If you have the need to read the data from an 125 kHz RFID from a short distance, then the project published by security consultants Bishop Fox may be of interest. They've demonstrated how to make a device that can read the cards using a commercial RFID reader commonly found in fixed, in-building installations (which is instead mounted in a briefcase) and then connected to an Arduino to receive the card data and write it to an SD card for later analysis.
The purpose for such a project is to demonstrate the weaknesses of RFID systems, and how simple it is to create your own snooping devices. For more information including the required hardware and Arduino sketch, check out the Bishop Fox website. You might also find this article of interest. And for more, we're on twitter and Google+, so follow us for news and product updates as well.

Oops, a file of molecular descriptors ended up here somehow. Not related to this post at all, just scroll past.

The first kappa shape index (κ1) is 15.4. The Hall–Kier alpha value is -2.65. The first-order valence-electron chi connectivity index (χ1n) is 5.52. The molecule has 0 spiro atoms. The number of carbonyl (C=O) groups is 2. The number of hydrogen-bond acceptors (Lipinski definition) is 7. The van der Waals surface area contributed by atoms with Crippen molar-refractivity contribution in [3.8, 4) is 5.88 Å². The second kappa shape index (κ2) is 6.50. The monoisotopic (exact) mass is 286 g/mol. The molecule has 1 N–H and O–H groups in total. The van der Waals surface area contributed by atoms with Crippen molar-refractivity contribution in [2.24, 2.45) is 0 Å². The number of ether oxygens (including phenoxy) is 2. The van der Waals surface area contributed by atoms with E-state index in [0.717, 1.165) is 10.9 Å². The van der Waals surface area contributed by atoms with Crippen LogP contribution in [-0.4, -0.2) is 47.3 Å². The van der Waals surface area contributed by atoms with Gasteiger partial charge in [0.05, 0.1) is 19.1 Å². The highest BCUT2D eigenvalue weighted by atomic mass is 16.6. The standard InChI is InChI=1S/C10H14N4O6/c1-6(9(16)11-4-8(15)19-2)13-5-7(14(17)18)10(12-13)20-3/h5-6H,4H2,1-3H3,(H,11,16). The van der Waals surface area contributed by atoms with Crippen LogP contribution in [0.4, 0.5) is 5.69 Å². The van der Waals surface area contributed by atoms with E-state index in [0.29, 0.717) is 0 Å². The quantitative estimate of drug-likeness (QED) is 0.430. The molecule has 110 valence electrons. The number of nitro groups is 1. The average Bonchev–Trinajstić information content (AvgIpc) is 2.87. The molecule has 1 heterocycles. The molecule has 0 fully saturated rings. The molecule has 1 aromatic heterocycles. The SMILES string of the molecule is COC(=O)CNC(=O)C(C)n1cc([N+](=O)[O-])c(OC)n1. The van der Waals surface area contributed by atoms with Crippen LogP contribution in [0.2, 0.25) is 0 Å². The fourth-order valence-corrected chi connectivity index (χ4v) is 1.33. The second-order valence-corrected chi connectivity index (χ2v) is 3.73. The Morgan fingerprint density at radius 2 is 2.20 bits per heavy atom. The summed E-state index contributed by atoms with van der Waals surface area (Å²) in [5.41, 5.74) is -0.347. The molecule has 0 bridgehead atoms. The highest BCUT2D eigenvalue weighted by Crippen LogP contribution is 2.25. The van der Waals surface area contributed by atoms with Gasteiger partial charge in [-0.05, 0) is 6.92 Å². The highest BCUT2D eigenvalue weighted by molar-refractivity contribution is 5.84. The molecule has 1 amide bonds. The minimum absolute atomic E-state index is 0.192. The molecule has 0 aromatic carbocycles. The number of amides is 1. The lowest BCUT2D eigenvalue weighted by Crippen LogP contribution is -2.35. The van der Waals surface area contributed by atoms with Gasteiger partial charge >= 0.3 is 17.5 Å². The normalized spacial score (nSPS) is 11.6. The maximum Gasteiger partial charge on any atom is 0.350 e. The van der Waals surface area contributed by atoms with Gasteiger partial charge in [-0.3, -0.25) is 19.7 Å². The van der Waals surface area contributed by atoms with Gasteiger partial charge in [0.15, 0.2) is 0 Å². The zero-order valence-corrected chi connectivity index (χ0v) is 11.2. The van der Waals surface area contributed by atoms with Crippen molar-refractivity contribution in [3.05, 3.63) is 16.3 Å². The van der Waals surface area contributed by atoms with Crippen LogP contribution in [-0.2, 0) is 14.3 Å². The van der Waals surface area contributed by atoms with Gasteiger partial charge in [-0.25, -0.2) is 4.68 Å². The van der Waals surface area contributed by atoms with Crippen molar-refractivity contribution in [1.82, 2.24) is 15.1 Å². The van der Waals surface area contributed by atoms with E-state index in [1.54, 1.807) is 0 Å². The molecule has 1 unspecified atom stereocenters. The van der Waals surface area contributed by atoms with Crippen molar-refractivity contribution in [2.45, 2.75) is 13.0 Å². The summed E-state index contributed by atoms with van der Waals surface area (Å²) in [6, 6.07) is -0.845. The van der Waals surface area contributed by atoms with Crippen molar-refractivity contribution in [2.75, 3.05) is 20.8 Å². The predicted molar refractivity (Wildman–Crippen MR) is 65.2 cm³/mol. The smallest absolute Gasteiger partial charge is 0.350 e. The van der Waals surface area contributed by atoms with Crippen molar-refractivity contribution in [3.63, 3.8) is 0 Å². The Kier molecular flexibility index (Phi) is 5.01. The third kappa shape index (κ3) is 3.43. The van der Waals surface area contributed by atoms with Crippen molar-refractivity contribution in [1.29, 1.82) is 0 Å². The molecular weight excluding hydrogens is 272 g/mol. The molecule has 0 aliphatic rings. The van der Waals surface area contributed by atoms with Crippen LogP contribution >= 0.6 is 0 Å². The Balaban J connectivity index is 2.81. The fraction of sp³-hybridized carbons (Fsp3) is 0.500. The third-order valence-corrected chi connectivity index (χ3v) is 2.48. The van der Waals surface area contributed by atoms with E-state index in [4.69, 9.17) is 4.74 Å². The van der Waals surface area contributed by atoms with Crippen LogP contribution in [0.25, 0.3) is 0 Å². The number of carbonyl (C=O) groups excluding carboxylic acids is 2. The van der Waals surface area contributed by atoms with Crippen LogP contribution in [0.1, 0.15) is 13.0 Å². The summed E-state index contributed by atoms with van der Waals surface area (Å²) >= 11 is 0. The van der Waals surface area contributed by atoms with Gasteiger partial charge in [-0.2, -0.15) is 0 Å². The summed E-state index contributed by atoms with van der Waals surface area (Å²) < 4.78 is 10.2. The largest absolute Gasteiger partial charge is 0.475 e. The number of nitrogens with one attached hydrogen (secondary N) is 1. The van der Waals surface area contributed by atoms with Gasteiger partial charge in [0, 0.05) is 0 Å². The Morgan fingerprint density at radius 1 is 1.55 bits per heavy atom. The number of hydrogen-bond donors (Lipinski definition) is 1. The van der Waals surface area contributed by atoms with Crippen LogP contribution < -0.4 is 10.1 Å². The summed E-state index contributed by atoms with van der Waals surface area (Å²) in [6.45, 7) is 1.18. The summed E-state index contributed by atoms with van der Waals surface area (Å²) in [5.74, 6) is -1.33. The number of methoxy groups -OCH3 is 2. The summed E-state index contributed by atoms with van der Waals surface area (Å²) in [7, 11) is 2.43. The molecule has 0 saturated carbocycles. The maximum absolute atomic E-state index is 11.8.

If you're looking for a fast way to interface RFID readers with your Arduino or compatible board, check out our new DLOCK RFID Door Lock Shield. It's a fantastic and simple method of interfacing a variety of RFID readers and an electric door strike to your Arduino-compatible board. The design is based on the circuit described in the "RFID Access Control System" project in the book "Practical Arduino", and the shield arrives in assembled form to save time and effort:
With the DLOCK shield you can easily interface common RFID readers such as ID12, ID20, RDM630, RDM880 and HF MultiTag readers. Furthermore there's status LEDs, power jumpers for door strike power and plenty of space for extra on-shield circuitry. For more information and to order, please visit the DLOCK page.